Diabetes

Diabetes

What Will the Future Bring?

In the future, it may be possible to administer insulin through inhalers,
a pill, or a patch. Devices are also being developed that can monitor
blood glucose levels without having to prick a finger to get a blood sample.

Researchers continue to search for the cause or causes of diabetes and
ways to prevent and cure the disorder. Scientists are looking for genes
that may be involved in type 1 or type 2 diabetes. Some genetic markers
for type 1 diabetes have been identified, and it is now possible to screen
relatives of people with type 1 diabetes to see if they are at risk.

The Diabetes Prevention Trial–Type 1, sponsored by NIDDK, identifies
relatives at risk for developing type 1 diabetes and treats them with
low doses of insulin or with oral insulin-like agents in the hope of preventing
type 1 diabetes. Similar research is under way at other medical centers
throughout the world. For more information about this trial, call 1-800-HALT-DM1
(1-800-425-8361).

Transplantation of the pancreas or insulin-producing beta cells offers
the best hope of cure for people with type 1 diabetes. Some pancreas transplants
have been successful. However, people who have transplants must take powerful
drugs to prevent rejection of the transplanted organ. These drugs are
costly and may eventually cause other health problems.

Scientists are working to develop less harmful drugs and better methods
of transplanting beta cells to prevent rejection by the body. Using techniques
of bioengineering, researchers are also trying to create artificial beta
cells that secrete insulin in response to increased glucose levels in
the blood.

Recently, researchers at the University of Alberta in Edmonton, Canada,
announced promising results with islet transplantation in seven patients
with type 1 diabetes. At the time of the report in the New England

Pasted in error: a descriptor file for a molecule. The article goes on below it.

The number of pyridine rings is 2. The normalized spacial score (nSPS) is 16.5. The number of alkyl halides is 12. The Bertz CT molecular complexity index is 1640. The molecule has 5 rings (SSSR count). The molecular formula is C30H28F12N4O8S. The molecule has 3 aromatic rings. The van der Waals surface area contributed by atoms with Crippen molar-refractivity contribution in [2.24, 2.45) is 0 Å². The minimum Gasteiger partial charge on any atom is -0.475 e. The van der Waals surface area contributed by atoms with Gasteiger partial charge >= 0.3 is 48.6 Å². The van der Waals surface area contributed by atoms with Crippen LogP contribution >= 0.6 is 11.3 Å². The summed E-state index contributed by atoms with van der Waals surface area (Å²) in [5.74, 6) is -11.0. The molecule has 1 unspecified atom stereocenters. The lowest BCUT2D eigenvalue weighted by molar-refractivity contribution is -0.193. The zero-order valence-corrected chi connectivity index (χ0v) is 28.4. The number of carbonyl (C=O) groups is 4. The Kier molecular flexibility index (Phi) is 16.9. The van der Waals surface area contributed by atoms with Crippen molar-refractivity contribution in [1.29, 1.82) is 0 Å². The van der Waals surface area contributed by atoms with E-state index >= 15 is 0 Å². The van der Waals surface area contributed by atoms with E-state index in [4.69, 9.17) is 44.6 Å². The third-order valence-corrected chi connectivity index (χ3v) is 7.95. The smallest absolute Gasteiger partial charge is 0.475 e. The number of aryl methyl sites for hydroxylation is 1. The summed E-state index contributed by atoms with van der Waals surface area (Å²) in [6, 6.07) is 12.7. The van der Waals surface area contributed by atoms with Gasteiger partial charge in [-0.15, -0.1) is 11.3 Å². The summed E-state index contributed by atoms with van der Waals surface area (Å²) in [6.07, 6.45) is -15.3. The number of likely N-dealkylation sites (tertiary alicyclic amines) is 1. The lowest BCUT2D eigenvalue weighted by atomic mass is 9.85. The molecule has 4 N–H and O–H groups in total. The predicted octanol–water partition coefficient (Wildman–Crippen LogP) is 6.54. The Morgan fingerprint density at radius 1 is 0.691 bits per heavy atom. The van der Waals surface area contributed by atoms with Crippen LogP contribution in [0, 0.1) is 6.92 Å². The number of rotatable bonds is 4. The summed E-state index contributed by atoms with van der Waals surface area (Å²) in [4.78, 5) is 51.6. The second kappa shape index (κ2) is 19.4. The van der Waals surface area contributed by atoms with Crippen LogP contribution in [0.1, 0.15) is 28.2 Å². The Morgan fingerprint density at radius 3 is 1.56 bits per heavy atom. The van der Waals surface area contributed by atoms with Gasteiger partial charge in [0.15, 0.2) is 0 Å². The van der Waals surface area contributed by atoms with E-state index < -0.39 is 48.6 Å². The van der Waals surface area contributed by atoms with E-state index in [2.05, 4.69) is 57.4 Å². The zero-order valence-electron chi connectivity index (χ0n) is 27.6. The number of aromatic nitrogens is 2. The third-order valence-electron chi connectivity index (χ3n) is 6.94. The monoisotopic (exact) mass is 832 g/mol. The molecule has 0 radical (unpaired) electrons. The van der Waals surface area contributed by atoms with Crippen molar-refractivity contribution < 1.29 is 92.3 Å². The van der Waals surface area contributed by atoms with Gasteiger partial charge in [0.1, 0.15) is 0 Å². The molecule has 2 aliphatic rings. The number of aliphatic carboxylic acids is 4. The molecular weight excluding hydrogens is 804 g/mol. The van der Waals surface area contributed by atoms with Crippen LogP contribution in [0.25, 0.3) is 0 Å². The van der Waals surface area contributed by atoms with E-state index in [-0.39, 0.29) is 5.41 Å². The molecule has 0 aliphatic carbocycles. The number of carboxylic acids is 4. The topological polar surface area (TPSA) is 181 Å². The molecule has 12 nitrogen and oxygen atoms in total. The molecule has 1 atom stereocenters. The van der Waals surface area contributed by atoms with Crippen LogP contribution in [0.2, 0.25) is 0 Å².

Journal of Medicine,
all seven patients who had received the transplant
remained free of insulin injections up to 14 months after the procedure.

A clinical trial funded by the NIH and the Juvenile Diabetes Foundation
will try to replicate the Edmonton advance. With the insights gained from
this trial and other studies, scientists hope to further refine methods
of islet harvesting and transplantation and learn more about the immune
processes that affect rejection and acceptance of transplanted islets.

For type 2 diabetes, the focus is on ways to prevent diabetes. Preventive
approaches include identifying people at high risk for the disorder and
encouraging them to lose weight, be more physically active, and follow
a healthy eating plan. The Diabetes Prevention Program, another NIDDK
project, focuses on preventing the disorder in high-risk populations,
such as people with impaired fasting glucose, African Americans, Alaska
Natives, American Indians, Asian and Pacific Islander Americans, Hispanic
Americans, or women who have had gestational diabetes.

Several new drugs were recently developed to treat type 2 diabetes. By
using the oral diabetes medications now available, many people can control
blood glucose levels without insulin injections. Studies are under way
to determine how best to use these drugs to manage type 2 diabetes. Scientists
also are investigating strategies for weight loss in people with type
2 diabetes.










References and Sources: Medline, Pubmed, National Institutes of Health.





last update: December 2008


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